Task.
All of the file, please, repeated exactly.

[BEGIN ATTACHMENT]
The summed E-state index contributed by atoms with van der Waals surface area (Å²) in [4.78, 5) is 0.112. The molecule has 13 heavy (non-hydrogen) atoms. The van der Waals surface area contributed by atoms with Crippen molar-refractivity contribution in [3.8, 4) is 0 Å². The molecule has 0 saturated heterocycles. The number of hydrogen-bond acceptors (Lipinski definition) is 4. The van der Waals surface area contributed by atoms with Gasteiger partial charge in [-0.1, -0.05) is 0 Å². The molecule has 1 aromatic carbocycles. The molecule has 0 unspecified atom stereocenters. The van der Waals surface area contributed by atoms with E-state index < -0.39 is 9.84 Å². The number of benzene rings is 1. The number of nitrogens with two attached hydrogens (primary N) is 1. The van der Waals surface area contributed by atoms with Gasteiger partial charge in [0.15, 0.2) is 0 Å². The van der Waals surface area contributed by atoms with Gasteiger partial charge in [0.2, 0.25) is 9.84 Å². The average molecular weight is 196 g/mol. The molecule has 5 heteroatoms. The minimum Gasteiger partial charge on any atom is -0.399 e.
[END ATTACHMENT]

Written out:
The summed E-state index contributed by atoms with van der Waals surface area (Å²) in [4.78, 5) is 0.112. The molecule has 13 heavy (non-hydrogen) atoms. The van der Waals surface area contributed by atoms with Crippen molar-refractivity contribution in [3.8, 4) is 0 Å². The molecule has 0 saturated heterocycles. The number of hydrogen-bond acceptors (Lipinski definition) is 4. The van der Waals surface area contributed by atoms with Gasteiger partial charge in [-0.1, -0.05) is 0 Å². The molecule has 1 aromatic carbocycles. The molecule has 0 unspecified atom stereocenters. The van der Waals surface area contributed by atoms with E-state index < -0.39 is 9.84 Å². The number of benzene rings is 1. The number of nitrogens with two attached hydrogens (primary N) is 1. The van der Waals surface area contributed by atoms with Gasteiger partial charge in [0.15, 0.2) is 0 Å². The van der Waals surface area contributed by atoms with Gasteiger partial charge in [0.2, 0.25) is 9.84 Å². The average molecular weight is 196 g/mol. The molecule has 5 heteroatoms. The minimum Gasteiger partial charge on any atom is -0.399 e.